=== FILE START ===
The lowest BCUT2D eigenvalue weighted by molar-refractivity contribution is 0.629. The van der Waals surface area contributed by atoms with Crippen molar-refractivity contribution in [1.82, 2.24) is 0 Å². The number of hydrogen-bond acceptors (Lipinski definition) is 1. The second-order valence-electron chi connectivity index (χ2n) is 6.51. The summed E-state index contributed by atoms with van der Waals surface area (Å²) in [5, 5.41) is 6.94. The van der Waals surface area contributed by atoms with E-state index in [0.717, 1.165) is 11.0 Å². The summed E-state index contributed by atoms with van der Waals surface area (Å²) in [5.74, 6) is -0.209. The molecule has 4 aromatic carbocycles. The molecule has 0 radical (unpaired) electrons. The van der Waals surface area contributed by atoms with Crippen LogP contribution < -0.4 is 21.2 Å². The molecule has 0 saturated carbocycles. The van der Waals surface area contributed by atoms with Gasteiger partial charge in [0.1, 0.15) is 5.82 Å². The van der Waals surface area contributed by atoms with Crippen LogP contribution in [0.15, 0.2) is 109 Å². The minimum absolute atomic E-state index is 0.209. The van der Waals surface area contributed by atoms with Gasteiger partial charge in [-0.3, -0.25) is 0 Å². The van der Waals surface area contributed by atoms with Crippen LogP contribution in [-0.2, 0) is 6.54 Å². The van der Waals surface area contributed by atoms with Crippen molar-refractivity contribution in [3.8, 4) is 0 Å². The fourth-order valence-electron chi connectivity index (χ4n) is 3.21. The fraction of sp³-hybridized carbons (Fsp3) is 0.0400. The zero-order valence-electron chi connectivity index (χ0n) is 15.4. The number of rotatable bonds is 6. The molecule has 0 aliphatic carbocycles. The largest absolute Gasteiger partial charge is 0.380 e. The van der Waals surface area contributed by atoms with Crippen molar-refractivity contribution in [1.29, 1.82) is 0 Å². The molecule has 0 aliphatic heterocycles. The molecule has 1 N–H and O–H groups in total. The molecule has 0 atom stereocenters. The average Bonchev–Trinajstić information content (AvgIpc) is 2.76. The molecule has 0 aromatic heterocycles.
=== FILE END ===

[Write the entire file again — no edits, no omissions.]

The lowest BCUT2D eigenvalue weighted by molar-refractivity contribution is 0.629. The van der Waals surface area contributed by atoms with Crippen molar-refractivity contribution in [1.82, 2.24) is 0 Å². The number of hydrogen-bond acceptors (Lipinski definition) is 1. The second-order valence-electron chi connectivity index (χ2n) is 6.51. The summed E-state index contributed by atoms with van der Waals surface area (Å²) in [5, 5.41) is 6.94. The van der Waals surface area contributed by atoms with E-state index in [0.717, 1.165) is 11.0 Å². The summed E-state index contributed by atoms with van der Waals surface area (Å²) in [5.74, 6) is -0.209. The molecule has 4 aromatic carbocycles. The molecule has 0 radical (unpaired) electrons. The van der Waals surface area contributed by atoms with Crippen LogP contribution < -0.4 is 21.2 Å². The molecule has 0 saturated carbocycles. The van der Waals surface area contributed by atoms with Gasteiger partial charge in [0.1, 0.15) is 5.82 Å². The van der Waals surface area contributed by atoms with Crippen LogP contribution in [0.15, 0.2) is 109 Å². The minimum absolute atomic E-state index is 0.209. The van der Waals surface area contributed by atoms with Gasteiger partial charge in [-0.3, -0.25) is 0 Å². The van der Waals surface area contributed by atoms with Crippen LogP contribution in [-0.2, 0) is 6.54 Å². The van der Waals surface area contributed by atoms with Crippen molar-refractivity contribution in [3.8, 4) is 0 Å². The fourth-order valence-electron chi connectivity index (χ4n) is 3.21. The fraction of sp³-hybridized carbons (Fsp3) is 0.0400. The zero-order valence-electron chi connectivity index (χ0n) is 15.4. The number of rotatable bonds is 6. The molecule has 0 aliphatic carbocycles. The largest absolute Gasteiger partial charge is 0.380 e. The van der Waals surface area contributed by atoms with Crippen molar-refractivity contribution in [1.29, 1.82) is 0 Å². The molecule has 0 aliphatic heterocycles. The molecule has 1 N–H and O–H groups in total. The molecule has 0 atom stereocenters. The average Bonchev–Trinajstić information content (AvgIpc) is 2.76. The molecule has 0 aromatic heterocycles.